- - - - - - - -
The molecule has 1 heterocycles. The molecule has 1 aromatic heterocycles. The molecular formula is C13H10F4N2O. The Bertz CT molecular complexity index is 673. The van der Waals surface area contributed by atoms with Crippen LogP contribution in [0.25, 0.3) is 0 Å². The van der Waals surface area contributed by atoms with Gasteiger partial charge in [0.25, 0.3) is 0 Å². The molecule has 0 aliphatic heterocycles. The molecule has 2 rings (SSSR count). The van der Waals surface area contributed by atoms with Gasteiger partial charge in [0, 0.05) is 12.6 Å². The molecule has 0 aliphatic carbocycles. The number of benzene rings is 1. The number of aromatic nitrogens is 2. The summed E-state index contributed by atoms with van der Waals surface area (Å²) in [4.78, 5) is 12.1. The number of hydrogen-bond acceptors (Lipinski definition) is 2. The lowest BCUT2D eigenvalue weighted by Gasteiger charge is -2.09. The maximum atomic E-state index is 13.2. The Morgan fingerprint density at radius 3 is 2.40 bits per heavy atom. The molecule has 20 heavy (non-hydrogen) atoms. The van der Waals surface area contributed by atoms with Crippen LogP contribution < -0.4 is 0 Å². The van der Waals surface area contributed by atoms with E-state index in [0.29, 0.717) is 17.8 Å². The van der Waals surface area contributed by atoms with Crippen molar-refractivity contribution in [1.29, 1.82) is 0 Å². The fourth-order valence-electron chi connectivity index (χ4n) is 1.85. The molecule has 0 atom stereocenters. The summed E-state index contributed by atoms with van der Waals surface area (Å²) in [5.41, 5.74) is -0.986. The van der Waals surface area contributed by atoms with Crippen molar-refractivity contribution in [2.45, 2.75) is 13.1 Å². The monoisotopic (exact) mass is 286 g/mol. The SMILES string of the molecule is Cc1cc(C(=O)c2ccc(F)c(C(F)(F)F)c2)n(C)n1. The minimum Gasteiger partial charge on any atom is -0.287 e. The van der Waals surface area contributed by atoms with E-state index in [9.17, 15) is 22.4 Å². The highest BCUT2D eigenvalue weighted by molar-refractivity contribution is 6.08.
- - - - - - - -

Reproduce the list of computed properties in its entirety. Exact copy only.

The molecule has 1 heterocycles. The molecule has 1 aromatic heterocycles. The molecular formula is C13H10F4N2O. The Bertz CT molecular complexity index is 673. The van der Waals surface area contributed by atoms with Crippen LogP contribution in [0.25, 0.3) is 0 Å². The van der Waals surface area contributed by atoms with Gasteiger partial charge in [0.25, 0.3) is 0 Å². The molecule has 0 aliphatic heterocycles. The molecule has 2 rings (SSSR count). The van der Waals surface area contributed by atoms with Gasteiger partial charge in [0, 0.05) is 12.6 Å². The molecule has 0 aliphatic carbocycles. The number of benzene rings is 1. The number of aromatic nitrogens is 2. The summed E-state index contributed by atoms with van der Waals surface area (Å²) in [4.78, 5) is 12.1. The number of hydrogen-bond acceptors (Lipinski definition) is 2. The lowest BCUT2D eigenvalue weighted by Gasteiger charge is -2.09. The maximum atomic E-state index is 13.2. The Morgan fingerprint density at radius 3 is 2.40 bits per heavy atom. The molecule has 20 heavy (non-hydrogen) atoms. The van der Waals surface area contributed by atoms with Crippen LogP contribution < -0.4 is 0 Å². The van der Waals surface area contributed by atoms with E-state index in [0.29, 0.717) is 17.8 Å². The van der Waals surface area contributed by atoms with Crippen molar-refractivity contribution in [1.29, 1.82) is 0 Å². The fourth-order valence-electron chi connectivity index (χ4n) is 1.85. The molecule has 0 atom stereocenters. The summed E-state index contributed by atoms with van der Waals surface area (Å²) in [5.41, 5.74) is -0.986. The van der Waals surface area contributed by atoms with Crippen molar-refractivity contribution in [2.45, 2.75) is 13.1 Å². The monoisotopic (exact) mass is 286 g/mol. The SMILES string of the molecule is Cc1cc(C(=O)c2ccc(F)c(C(F)(F)F)c2)n(C)n1. The minimum Gasteiger partial charge on any atom is -0.287 e. The van der Waals surface area contributed by atoms with E-state index in [9.17, 15) is 22.4 Å². The highest BCUT2D eigenvalue weighted by molar-refractivity contribution is 6.08.